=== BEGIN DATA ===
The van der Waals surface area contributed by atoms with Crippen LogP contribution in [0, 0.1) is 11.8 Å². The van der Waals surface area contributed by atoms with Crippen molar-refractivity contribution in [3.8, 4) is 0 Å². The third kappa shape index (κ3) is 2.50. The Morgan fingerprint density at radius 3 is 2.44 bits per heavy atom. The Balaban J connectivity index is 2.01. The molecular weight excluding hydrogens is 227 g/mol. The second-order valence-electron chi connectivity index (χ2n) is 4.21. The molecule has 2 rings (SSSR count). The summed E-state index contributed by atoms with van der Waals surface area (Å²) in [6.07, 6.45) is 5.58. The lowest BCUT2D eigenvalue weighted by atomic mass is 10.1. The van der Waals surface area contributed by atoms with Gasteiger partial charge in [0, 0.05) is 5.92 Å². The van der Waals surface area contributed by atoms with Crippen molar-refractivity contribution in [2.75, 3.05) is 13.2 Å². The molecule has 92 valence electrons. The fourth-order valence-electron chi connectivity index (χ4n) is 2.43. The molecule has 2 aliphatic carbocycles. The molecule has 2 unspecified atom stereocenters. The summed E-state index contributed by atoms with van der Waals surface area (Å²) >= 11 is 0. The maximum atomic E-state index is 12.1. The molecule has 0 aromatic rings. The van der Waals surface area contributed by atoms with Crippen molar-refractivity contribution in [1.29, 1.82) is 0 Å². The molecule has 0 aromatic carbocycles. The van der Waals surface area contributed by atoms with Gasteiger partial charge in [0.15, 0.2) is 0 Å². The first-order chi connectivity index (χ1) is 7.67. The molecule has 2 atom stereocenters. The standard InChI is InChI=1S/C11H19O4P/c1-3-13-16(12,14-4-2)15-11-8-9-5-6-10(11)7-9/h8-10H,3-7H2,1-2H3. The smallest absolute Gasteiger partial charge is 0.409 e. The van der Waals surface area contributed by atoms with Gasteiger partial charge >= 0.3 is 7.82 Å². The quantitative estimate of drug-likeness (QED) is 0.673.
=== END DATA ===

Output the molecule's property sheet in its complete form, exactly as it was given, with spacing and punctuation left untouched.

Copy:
The van der Waals surface area contributed by atoms with Crippen LogP contribution in [0, 0.1) is 11.8 Å². The van der Waals surface area contributed by atoms with Crippen molar-refractivity contribution in [3.8, 4) is 0 Å². The third kappa shape index (κ3) is 2.50. The Morgan fingerprint density at radius 3 is 2.44 bits per heavy atom. The Balaban J connectivity index is 2.01. The molecular weight excluding hydrogens is 227 g/mol. The second-order valence-electron chi connectivity index (χ2n) is 4.21. The molecule has 2 rings (SSSR count). The summed E-state index contributed by atoms with van der Waals surface area (Å²) in [6.07, 6.45) is 5.58. The lowest BCUT2D eigenvalue weighted by atomic mass is 10.1. The van der Waals surface area contributed by atoms with Gasteiger partial charge in [0, 0.05) is 5.92 Å². The van der Waals surface area contributed by atoms with Crippen molar-refractivity contribution in [2.75, 3.05) is 13.2 Å². The molecule has 92 valence electrons. The fourth-order valence-electron chi connectivity index (χ4n) is 2.43. The molecule has 2 aliphatic carbocycles. The molecule has 2 unspecified atom stereocenters. The summed E-state index contributed by atoms with van der Waals surface area (Å²) >= 11 is 0. The maximum atomic E-state index is 12.1. The molecule has 0 aromatic rings. The van der Waals surface area contributed by atoms with Crippen molar-refractivity contribution in [1.29, 1.82) is 0 Å². The molecule has 0 aromatic carbocycles. The van der Waals surface area contributed by atoms with Gasteiger partial charge in [0.15, 0.2) is 0 Å². The first-order chi connectivity index (χ1) is 7.67. The molecule has 2 atom stereocenters. The standard InChI is InChI=1S/C11H19O4P/c1-3-13-16(12,14-4-2)15-11-8-9-5-6-10(11)7-9/h8-10H,3-7H2,1-2H3. The smallest absolute Gasteiger partial charge is 0.409 e. The van der Waals surface area contributed by atoms with Gasteiger partial charge >= 0.3 is 7.82 Å². The quantitative estimate of drug-likeness (QED) is 0.673.